It caught almost everyone in Alexandria City Hall by total surprise.
Vice Mayor James Moran got the word in a phone call one afternoon earlier this month but didn't believe it: City Manager Douglas Harman had appointed Police Chief Charles Strobel to a new position, public safety director, giving the top policeman control over the 220-member Fire Department.
"I can tell you that can't be true," Moran says he assured the caller, "because the manager would never do anything that major without first checking with the council."
Moran was wrong. As City Council members learned from a memo that Harman sent to their homes by messenger that evening, Strobel would remain in his $62,000 job as police chief but also become boss to a man who had been his equal for six years, Fire Chief Charles Rule.
Strobel's promotion ignited a City Hall flap that left some council members feeling Harman should consult them more closely, Harman promising the move will help cut fire and police costs, and Chief Rule hinting he might take his services elsewhere.
At the bottom of the issue lies a long-term attempt by Harman to insulate his office from the day-to-day headaches of city administration and to better coordinate police and fire functions and attack their costs. It is a quandary facing his counterparts in other Northern Virginia jurisdictions.
"When I first came here in 1976, there were 27 persons reporting directly to the city manager," Harman says. He says the figure is now down to about 15 and will drop further soon when he combines some building, health and fire inspection services.
Despite the surprise, Strobel's new job seems to have caused no significant damage to relations between council and manager. Moran says the council would have approved had it only had the chance.
Turf battles between fire and police departments have traditionally been a standard feature of municipal government around the country. Harman says his intent was to move decisively on an issue that was certain to be controversial: "If you had set it out for great public debate, it would have lent itself to inappropriate administrative politicking."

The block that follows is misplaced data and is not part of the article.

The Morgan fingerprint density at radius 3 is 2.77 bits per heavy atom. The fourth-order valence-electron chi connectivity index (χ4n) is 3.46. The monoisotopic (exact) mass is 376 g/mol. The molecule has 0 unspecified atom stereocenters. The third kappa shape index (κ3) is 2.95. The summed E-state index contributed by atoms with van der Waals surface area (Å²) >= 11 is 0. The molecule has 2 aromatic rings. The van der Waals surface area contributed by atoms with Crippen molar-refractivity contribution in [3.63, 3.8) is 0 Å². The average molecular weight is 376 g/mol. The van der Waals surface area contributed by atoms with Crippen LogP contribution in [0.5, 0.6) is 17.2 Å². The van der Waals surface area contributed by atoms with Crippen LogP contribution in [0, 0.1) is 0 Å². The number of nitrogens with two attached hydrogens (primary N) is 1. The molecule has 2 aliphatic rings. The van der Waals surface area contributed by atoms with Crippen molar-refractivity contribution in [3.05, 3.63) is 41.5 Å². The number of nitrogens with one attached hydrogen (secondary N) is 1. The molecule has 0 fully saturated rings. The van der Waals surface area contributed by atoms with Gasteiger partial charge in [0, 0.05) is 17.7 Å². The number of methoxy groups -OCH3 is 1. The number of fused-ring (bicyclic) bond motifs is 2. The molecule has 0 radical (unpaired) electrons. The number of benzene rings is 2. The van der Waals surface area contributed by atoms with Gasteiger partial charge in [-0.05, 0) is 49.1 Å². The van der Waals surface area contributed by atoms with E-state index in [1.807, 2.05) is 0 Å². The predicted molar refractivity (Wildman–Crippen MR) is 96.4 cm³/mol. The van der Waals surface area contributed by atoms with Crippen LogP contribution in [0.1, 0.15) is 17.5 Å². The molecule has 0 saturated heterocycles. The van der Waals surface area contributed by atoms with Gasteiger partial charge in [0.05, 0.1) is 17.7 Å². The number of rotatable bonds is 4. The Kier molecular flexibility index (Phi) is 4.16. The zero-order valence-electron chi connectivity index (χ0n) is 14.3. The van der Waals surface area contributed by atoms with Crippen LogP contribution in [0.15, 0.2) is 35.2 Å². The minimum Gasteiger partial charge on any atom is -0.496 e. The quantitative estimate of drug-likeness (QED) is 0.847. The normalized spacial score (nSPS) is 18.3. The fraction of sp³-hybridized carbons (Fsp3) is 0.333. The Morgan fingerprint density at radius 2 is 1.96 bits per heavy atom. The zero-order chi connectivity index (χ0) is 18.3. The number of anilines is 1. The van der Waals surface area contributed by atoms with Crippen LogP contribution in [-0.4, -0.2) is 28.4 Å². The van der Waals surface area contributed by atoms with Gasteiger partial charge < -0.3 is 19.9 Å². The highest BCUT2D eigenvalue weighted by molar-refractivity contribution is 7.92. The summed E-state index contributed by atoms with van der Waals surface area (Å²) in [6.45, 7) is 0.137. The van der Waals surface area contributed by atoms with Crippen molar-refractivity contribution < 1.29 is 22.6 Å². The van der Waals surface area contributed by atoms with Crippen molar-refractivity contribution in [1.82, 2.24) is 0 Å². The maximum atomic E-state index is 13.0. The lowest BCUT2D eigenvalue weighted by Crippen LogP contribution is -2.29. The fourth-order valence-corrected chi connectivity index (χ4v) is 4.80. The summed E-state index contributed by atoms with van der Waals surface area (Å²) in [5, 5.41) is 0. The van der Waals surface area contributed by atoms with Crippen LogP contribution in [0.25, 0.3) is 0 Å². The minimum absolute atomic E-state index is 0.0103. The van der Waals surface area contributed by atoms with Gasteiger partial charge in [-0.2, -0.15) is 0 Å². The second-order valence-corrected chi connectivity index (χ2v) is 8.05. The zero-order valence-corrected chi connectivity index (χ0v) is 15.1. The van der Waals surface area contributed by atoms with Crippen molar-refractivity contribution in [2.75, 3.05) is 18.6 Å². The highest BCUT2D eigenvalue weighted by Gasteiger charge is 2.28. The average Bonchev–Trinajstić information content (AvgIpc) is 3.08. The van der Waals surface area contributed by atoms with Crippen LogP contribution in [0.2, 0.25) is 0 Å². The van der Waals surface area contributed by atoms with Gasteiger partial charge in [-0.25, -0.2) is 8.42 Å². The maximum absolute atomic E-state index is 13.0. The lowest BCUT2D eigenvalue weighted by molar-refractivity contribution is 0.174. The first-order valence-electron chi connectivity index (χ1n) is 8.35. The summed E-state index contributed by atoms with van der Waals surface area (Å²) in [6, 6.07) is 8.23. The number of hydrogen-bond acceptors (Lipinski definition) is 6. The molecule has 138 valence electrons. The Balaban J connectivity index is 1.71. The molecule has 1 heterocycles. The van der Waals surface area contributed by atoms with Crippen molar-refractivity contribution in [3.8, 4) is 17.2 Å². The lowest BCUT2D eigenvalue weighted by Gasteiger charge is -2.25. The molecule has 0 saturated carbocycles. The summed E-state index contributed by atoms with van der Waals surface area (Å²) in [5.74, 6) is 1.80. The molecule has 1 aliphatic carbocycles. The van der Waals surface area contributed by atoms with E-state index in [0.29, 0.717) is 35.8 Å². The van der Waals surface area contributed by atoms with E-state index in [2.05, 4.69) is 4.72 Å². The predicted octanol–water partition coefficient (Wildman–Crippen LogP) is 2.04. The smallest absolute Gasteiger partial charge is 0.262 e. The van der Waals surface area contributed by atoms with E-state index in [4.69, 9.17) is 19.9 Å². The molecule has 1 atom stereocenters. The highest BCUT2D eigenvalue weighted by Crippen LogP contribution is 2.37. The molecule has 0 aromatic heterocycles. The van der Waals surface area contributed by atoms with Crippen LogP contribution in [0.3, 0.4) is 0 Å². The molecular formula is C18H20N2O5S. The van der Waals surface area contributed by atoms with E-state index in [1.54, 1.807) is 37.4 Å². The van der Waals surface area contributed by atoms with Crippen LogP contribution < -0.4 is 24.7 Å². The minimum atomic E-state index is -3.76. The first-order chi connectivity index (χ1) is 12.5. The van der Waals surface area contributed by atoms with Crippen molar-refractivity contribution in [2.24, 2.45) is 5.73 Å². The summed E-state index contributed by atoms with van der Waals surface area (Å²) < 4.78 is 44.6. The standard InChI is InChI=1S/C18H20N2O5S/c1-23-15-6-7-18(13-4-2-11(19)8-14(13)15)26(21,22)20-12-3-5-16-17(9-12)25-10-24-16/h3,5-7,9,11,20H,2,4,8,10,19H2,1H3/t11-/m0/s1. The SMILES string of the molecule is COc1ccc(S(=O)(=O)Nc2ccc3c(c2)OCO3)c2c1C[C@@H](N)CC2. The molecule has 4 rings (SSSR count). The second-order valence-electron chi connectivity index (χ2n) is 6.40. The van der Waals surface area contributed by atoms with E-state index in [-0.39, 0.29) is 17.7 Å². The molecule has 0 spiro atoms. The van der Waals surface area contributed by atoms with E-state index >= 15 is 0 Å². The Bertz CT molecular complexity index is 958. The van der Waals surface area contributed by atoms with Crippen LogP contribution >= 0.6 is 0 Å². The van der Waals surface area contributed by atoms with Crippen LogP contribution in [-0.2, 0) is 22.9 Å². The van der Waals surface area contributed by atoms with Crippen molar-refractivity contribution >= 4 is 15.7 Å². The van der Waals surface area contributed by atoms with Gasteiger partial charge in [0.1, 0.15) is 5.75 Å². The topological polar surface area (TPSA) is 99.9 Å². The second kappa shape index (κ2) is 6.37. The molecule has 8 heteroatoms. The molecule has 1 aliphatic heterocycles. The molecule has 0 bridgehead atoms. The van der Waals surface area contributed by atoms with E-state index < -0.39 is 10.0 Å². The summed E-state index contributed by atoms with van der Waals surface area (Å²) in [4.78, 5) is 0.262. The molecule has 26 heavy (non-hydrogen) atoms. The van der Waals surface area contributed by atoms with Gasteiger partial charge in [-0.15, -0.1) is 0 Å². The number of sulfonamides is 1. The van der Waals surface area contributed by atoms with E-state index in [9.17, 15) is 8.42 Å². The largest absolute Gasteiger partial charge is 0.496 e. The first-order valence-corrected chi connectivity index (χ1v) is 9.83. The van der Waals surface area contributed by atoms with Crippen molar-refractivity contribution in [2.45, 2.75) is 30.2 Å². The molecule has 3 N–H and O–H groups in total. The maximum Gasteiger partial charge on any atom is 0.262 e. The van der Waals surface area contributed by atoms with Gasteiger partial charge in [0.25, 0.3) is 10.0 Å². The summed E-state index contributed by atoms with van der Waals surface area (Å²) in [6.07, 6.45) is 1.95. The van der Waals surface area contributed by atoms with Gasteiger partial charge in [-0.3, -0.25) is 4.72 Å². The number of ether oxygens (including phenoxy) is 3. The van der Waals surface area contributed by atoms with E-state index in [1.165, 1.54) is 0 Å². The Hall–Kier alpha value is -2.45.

The affair has prompted endless phone calls and speculation in City Hall about how the two principals, Strobel and Rule, were taking to their new roles.
For Strobel, a 45-year-old Alexandria native with the measured words and rugged good looks of a frontier marshal, the new hat is the latest of an almost routine progression of promotions since he began his police career as a patrolman on the city's streets 25 years ago.
He responded to the news of his new job in character. "I'm not interested in empire-building," he told a reporter last week. "I'm only interested in being a public servant and doing the duties that have been assigned to me."
Strobel will eventually have a permanent symbol of his new standing--a $20 million public safety center that is to be built off the Capital Beltway to bring the Alexandria City Jail, police headquarters and other offices under one roof.
Rule, mustachioed and affable at 47, was hired by Harman to his $59,000-a-year job in 1976 from a small town in Ohio and has built a reputation as an unconventional manager who is not hesitant to speak his mind.
In 1978, he attracted national media attention with a decision to outlaw smoking by firefighters--both on and off the job--under penalty of dismissal. (No one has ever been fired, but Rule thinks his regulation has been effective.) More recently, he tangled with local water authorities over why water pressure in some city hydrants was substandard.
Rule reacted in form to the news of his effective demotion, which he says he got only a day before the council members. "I think the way it was handled was shabby . . . it makes for very poor employe relations," he told a reporter. If things didn't work out, he said, he might look for a job elsewhere.
Since the change became effective, Rule and Strobel have held several meetings (alternating between their two offices) to discuss "philosophy" of emergency services, Rule says. Rule says the meetings have been cordial, but he does not know what will grow from the change. "I have not been privy to what the grandiose plan is," he says.
"I see the objective as better coordination between police and fire . . . in a more cost-efficient manner," says Strobel. "The cost of government today is foremost in most people's minds."
Harman has made it clear that one thing he wants to examine soon is the practice of sending a fully equipped fire truck as back-up on ambulance calls involving serious illness or injury. Sending a police cruiser along would be cheaper, it is argued. Rule points out that his firefighters have better medical training than police officers do.
In a memo to council members, Harman also laid out long-range plans to look at contracting for emergency services from neighboring jurisdictions and consolidating some police and fire functions to reduce overhead.